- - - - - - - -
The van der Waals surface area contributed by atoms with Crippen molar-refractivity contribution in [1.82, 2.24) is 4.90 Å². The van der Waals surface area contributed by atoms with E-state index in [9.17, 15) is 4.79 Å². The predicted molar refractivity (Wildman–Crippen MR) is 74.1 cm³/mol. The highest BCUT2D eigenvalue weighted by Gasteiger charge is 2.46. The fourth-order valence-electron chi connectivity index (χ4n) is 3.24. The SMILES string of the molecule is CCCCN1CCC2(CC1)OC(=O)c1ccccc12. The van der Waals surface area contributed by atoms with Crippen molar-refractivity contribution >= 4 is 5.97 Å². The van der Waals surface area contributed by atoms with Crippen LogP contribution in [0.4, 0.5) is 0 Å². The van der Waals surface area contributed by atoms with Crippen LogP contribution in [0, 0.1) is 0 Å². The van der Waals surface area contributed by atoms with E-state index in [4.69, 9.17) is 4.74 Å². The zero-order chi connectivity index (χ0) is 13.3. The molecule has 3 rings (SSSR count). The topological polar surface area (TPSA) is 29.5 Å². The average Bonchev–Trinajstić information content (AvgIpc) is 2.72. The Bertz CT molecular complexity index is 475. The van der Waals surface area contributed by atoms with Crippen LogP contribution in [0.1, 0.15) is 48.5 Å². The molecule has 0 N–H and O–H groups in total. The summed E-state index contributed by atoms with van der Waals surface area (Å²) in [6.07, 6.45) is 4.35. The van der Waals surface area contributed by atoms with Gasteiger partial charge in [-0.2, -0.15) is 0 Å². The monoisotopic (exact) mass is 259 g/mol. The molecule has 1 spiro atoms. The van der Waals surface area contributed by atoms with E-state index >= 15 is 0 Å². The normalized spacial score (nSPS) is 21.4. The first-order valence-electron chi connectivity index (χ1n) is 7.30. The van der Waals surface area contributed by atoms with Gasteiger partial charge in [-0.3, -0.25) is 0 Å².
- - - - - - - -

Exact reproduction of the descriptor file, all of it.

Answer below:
The van der Waals surface area contributed by atoms with Crippen molar-refractivity contribution in [1.82, 2.24) is 4.90 Å². The van der Waals surface area contributed by atoms with E-state index in [9.17, 15) is 4.79 Å². The predicted molar refractivity (Wildman–Crippen MR) is 74.1 cm³/mol. The highest BCUT2D eigenvalue weighted by Gasteiger charge is 2.46. The fourth-order valence-electron chi connectivity index (χ4n) is 3.24. The SMILES string of the molecule is CCCCN1CCC2(CC1)OC(=O)c1ccccc12. The van der Waals surface area contributed by atoms with Crippen molar-refractivity contribution >= 4 is 5.97 Å². The van der Waals surface area contributed by atoms with Crippen LogP contribution in [0.4, 0.5) is 0 Å². The van der Waals surface area contributed by atoms with Crippen LogP contribution in [0, 0.1) is 0 Å². The van der Waals surface area contributed by atoms with E-state index in [4.69, 9.17) is 4.74 Å². The zero-order chi connectivity index (χ0) is 13.3. The molecule has 3 rings (SSSR count). The topological polar surface area (TPSA) is 29.5 Å². The average Bonchev–Trinajstić information content (AvgIpc) is 2.72. The Bertz CT molecular complexity index is 475. The van der Waals surface area contributed by atoms with Crippen LogP contribution in [0.1, 0.15) is 48.5 Å². The molecule has 0 N–H and O–H groups in total. The summed E-state index contributed by atoms with van der Waals surface area (Å²) in [6.07, 6.45) is 4.35. The van der Waals surface area contributed by atoms with Gasteiger partial charge in [-0.2, -0.15) is 0 Å². The monoisotopic (exact) mass is 259 g/mol. The molecule has 1 spiro atoms. The van der Waals surface area contributed by atoms with E-state index >= 15 is 0 Å². The normalized spacial score (nSPS) is 21.4. The first-order valence-electron chi connectivity index (χ1n) is 7.30. The van der Waals surface area contributed by atoms with Gasteiger partial charge in [-0.3, -0.25) is 0 Å².